Carnegie Mellon's Children's School Celebrates 40 Years of
Child Development Research and Early Childhood Education
PITTSBURGH—For four decades, play dough, blocks and make believe have been the tools of discovery at the Children's School at Carnegie Mellon University.
Since its founding in 1968, Carnegie Mellon's laboratory school has emphasized hands-on learning. Long hothouses for imagination, schools like this are places where children are encouraged to explore their world and expand their skills, while child development experts gain new insights about learning and behavior.
This month, the Children's School celebrates its 40th anniversary of developmental research and early childhood education. At Carnegie Mellon, children between the ages of 3 and 5 receive progressive instruction; but most days, exploration goes beyond the theme of the month as they work with young psychologists in exercises that challenge their thinking while, at the same time, giving scientists a glimpse into their minds.
Founding Director Ann Baldwin Taylor led the school for 25 years before Sharon Carver, a psychology professor, took the helm. Carver has spent the past 15 years as director, but her connection to the Children's School began when she conducted research in the laboratory school as a Carnegie Mellon doctoral student.
"Laboratory school environments are uniquely designed to foster learning for children, their teachers and their families, while at the same time facilitating research and training the next generation of researchers, teachers and parents," Carver said.
When parents enroll students in the Children's School, they provide full permission for their sons and daughters to participate in research studies that are approved by Carver and the Institutional Review Board. Research is carefully integrated into the ebb and flow of the day so that children learn and thrive in the environment as breakthroughs occur for scientists.
The existence of the school — a part of the Psychology Department since 1971 — has allowed the university to sustain a world-class level of child development research. A number of research advances have occurred over the decades. For example, psychologists have detailed the sophisticated constraints that children use to simplify the task of learning language, the generally useful problem-solving strategies that they adapt to make novel challenges more manageable, and the significant impact of adult questioning techniques on children's memory for events.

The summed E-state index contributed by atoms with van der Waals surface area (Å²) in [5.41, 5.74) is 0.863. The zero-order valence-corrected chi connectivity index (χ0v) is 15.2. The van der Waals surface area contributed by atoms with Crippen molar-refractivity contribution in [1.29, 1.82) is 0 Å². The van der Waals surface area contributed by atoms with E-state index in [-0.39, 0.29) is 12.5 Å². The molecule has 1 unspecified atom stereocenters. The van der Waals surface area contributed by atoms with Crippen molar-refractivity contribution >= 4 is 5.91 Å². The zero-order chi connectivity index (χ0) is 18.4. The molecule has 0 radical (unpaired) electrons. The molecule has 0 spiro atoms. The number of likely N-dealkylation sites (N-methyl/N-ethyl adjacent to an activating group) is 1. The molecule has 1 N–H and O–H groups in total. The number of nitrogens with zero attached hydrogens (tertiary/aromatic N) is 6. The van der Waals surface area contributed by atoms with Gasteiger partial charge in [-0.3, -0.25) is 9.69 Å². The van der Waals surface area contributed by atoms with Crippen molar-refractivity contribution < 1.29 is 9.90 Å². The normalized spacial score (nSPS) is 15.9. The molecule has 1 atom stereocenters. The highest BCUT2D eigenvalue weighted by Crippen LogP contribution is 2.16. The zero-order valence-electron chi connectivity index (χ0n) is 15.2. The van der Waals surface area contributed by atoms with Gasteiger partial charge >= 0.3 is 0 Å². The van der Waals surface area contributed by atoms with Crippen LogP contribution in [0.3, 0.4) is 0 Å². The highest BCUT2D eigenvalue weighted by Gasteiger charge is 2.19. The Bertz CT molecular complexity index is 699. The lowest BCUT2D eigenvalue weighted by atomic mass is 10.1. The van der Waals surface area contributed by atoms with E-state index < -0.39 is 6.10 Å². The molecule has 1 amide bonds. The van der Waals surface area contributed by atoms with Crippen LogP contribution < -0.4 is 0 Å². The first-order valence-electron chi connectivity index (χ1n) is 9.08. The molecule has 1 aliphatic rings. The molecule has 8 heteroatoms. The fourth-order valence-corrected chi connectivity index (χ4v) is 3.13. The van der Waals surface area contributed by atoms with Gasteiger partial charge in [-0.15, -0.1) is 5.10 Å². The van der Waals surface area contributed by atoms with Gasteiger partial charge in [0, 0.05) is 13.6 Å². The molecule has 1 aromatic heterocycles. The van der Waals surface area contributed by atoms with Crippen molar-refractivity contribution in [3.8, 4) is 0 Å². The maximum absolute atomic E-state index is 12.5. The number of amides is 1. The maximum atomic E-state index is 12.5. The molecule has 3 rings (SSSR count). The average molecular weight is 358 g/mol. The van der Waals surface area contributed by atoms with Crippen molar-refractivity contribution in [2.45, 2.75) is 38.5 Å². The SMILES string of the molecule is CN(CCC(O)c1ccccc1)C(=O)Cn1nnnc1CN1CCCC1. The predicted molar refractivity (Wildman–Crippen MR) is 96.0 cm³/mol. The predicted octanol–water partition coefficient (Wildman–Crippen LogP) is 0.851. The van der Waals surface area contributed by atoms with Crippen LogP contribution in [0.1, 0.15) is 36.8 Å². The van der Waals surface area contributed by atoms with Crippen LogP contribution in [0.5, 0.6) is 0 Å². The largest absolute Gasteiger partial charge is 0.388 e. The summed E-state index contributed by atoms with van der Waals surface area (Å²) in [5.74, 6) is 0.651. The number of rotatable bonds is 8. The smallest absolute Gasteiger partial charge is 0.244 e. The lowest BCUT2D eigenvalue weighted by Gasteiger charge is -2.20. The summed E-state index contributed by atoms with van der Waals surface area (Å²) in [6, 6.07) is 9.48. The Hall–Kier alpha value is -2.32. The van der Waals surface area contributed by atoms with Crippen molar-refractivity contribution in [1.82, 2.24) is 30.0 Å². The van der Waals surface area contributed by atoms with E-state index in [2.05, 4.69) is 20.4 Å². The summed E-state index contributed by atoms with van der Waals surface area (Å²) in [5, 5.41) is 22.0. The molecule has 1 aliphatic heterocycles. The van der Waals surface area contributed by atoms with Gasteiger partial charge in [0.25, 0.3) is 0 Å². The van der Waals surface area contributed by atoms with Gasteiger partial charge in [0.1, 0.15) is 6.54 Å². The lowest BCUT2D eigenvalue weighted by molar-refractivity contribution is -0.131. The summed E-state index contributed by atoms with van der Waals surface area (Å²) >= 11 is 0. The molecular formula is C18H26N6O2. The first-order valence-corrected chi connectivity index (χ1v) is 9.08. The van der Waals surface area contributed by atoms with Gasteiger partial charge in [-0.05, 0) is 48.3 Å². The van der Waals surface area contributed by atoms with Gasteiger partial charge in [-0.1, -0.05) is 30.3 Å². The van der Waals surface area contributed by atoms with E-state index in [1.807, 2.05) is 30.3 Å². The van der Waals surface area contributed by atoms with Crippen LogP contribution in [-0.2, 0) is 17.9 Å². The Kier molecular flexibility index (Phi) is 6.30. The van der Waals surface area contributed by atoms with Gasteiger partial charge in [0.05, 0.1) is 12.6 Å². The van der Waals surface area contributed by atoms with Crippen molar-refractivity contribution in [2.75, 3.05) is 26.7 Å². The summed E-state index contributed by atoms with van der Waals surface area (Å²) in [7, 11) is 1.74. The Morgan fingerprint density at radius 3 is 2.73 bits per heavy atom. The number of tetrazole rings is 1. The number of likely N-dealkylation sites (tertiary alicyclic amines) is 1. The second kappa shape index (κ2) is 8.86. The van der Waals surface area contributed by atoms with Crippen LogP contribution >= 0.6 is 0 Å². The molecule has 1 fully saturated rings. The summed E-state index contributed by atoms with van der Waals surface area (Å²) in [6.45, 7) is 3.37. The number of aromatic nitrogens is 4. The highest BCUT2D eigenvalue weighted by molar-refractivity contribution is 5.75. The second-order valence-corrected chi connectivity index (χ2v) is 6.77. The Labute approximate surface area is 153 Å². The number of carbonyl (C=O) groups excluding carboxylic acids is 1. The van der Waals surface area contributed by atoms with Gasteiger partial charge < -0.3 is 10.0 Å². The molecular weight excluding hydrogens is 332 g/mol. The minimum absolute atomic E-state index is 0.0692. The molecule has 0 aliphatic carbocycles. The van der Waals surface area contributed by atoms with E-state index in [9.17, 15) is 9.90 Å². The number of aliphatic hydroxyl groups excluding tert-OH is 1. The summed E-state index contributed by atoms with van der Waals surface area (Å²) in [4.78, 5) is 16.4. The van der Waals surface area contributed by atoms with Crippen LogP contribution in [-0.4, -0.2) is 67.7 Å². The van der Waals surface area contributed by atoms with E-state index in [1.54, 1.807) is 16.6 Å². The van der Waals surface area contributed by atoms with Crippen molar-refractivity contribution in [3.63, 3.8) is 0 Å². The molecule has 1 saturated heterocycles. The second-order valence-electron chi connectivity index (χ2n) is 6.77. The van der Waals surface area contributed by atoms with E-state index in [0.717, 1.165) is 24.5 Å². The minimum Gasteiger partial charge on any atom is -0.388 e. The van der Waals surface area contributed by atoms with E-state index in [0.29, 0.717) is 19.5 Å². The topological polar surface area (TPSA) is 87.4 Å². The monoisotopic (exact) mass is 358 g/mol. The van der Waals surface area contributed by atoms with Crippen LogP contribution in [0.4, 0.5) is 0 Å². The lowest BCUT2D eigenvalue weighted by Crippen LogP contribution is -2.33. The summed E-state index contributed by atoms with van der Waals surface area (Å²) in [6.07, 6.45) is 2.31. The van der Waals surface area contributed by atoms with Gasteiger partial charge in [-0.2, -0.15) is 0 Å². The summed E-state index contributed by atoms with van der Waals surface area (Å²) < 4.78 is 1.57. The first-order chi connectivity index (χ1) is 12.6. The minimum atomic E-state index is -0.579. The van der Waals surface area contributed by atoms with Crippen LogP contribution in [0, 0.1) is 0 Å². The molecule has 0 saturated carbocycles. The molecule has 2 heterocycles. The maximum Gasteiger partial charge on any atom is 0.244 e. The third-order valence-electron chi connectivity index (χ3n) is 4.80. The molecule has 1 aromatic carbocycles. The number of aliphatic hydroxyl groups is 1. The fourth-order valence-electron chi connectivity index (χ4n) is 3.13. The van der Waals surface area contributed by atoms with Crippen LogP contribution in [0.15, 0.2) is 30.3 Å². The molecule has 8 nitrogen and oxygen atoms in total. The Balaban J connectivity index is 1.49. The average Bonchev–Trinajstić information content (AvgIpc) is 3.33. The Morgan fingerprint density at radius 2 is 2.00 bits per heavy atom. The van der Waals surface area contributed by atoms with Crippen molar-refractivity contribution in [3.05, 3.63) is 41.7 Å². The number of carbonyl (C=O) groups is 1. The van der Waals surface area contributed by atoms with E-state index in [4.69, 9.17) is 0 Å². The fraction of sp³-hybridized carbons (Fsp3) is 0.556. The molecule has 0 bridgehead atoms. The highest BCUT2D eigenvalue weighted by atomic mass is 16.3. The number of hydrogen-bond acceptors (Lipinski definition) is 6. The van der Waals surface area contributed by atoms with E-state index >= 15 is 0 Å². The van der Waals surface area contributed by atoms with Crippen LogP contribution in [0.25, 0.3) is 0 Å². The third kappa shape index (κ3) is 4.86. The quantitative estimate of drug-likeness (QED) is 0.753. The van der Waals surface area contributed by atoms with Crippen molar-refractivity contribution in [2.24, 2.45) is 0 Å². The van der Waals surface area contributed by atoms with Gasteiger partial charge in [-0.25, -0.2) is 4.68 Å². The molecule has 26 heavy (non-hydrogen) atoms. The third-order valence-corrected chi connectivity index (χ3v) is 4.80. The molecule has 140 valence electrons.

Children's School studies often serve as pilot projects for larger-scale research focused on mechanisms of child development. These investigations go beyond determining what age children should acquire particular skills to focus on how children learn. By studying these processes, researchers enable parents and teachers to appropriately intervene when a child needs to overcome a learning challenge. For example, Robert Siegler, the Teresa Heinz Professor of Cognitive Psychology, and graduate student Yan Mu are studying how different methods of finger counting improve children's understanding of the place value system (ones, tens, etc.).
Carnegie Mellon's ability to create and embrace new technology has enhanced student experiences and strengthened research. The Children's School was one of the first schools in the country to expose pre-school and kindergarten children to computer applications and programming, and its researchers were pioneers in using video and computer recordings to collect detailed records of children's mental processes. Other academic areas as diverse as design, art-in-context, engineering, photography, robotics and second-language acquisition take advantage of the laboratory environment.
Researchers' findings and educators' classroom experimentation together shape the school's innovations in early childhood education. Topics of particular emphasis in recent years include advances in thematic curriculum with extended projects, age-appropriate lessons in cooking and physical education, and individualizing instruction to meet the needs of diverse learners. Both researchers and classroom teachers regularly present at national psychology and education conferences, and the school hosts workshops for local teachers.
In many ways, children are no different in 2008 than they were in 1968. From ages 3 to 5, they are gaining social, physical, language and cognitive skills to participate effectively in society. And that's where the timeless tools of play dough, blocks and make believe impact development.
Photo courtesy of Sharon Carver, director of the Children's School.